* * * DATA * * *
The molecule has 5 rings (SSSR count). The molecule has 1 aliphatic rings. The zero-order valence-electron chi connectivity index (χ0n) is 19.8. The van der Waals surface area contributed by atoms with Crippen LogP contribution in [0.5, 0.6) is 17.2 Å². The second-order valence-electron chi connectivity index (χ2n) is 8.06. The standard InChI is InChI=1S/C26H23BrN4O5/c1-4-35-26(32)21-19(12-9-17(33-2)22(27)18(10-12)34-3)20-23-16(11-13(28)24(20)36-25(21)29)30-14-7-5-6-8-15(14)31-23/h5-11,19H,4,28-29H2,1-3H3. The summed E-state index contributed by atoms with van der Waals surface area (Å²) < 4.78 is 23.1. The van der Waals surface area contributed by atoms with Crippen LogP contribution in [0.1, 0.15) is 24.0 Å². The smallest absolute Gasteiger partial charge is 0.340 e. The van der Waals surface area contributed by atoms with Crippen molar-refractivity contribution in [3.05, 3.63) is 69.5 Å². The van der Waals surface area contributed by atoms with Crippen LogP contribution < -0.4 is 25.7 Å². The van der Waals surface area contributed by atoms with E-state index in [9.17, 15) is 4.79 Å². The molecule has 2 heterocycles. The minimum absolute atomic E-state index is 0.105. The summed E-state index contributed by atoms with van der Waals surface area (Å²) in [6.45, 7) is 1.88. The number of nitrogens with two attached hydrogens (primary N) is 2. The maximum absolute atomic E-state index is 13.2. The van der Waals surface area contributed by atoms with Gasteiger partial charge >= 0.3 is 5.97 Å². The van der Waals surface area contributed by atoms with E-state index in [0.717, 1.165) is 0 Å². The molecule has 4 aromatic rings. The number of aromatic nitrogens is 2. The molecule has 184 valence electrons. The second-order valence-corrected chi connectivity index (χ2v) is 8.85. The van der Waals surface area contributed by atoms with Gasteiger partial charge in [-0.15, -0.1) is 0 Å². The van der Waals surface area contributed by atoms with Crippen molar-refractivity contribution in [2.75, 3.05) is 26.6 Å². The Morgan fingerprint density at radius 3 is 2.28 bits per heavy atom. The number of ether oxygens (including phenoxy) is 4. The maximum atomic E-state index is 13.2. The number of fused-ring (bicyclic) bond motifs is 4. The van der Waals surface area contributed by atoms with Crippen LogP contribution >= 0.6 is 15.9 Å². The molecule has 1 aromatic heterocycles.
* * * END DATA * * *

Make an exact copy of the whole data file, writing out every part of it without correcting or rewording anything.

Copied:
The molecule has 5 rings (SSSR count). The molecule has 1 aliphatic rings. The zero-order valence-electron chi connectivity index (χ0n) is 19.8. The van der Waals surface area contributed by atoms with Crippen LogP contribution in [0.5, 0.6) is 17.2 Å². The second-order valence-electron chi connectivity index (χ2n) is 8.06. The standard InChI is InChI=1S/C26H23BrN4O5/c1-4-35-26(32)21-19(12-9-17(33-2)22(27)18(10-12)34-3)20-23-16(11-13(28)24(20)36-25(21)29)30-14-7-5-6-8-15(14)31-23/h5-11,19H,4,28-29H2,1-3H3. The summed E-state index contributed by atoms with van der Waals surface area (Å²) < 4.78 is 23.1. The van der Waals surface area contributed by atoms with Crippen LogP contribution in [0.1, 0.15) is 24.0 Å². The smallest absolute Gasteiger partial charge is 0.340 e. The van der Waals surface area contributed by atoms with Crippen molar-refractivity contribution in [3.05, 3.63) is 69.5 Å². The van der Waals surface area contributed by atoms with Crippen LogP contribution < -0.4 is 25.7 Å². The van der Waals surface area contributed by atoms with E-state index in [9.17, 15) is 4.79 Å². The molecule has 2 heterocycles. The minimum absolute atomic E-state index is 0.105. The summed E-state index contributed by atoms with van der Waals surface area (Å²) in [6.45, 7) is 1.88. The number of nitrogens with two attached hydrogens (primary N) is 2. The maximum absolute atomic E-state index is 13.2. The van der Waals surface area contributed by atoms with Gasteiger partial charge >= 0.3 is 5.97 Å². The van der Waals surface area contributed by atoms with E-state index in [0.717, 1.165) is 0 Å². The molecule has 4 aromatic rings. The number of aromatic nitrogens is 2. The molecule has 184 valence electrons. The second-order valence-corrected chi connectivity index (χ2v) is 8.85. The van der Waals surface area contributed by atoms with Gasteiger partial charge in [-0.15, -0.1) is 0 Å². The van der Waals surface area contributed by atoms with Crippen molar-refractivity contribution in [2.75, 3.05) is 26.6 Å². The Morgan fingerprint density at radius 3 is 2.28 bits per heavy atom. The number of ether oxygens (including phenoxy) is 4. The maximum atomic E-state index is 13.2. The number of fused-ring (bicyclic) bond motifs is 4. The van der Waals surface area contributed by atoms with Crippen LogP contribution >= 0.6 is 15.9 Å². The molecule has 1 aromatic heterocycles.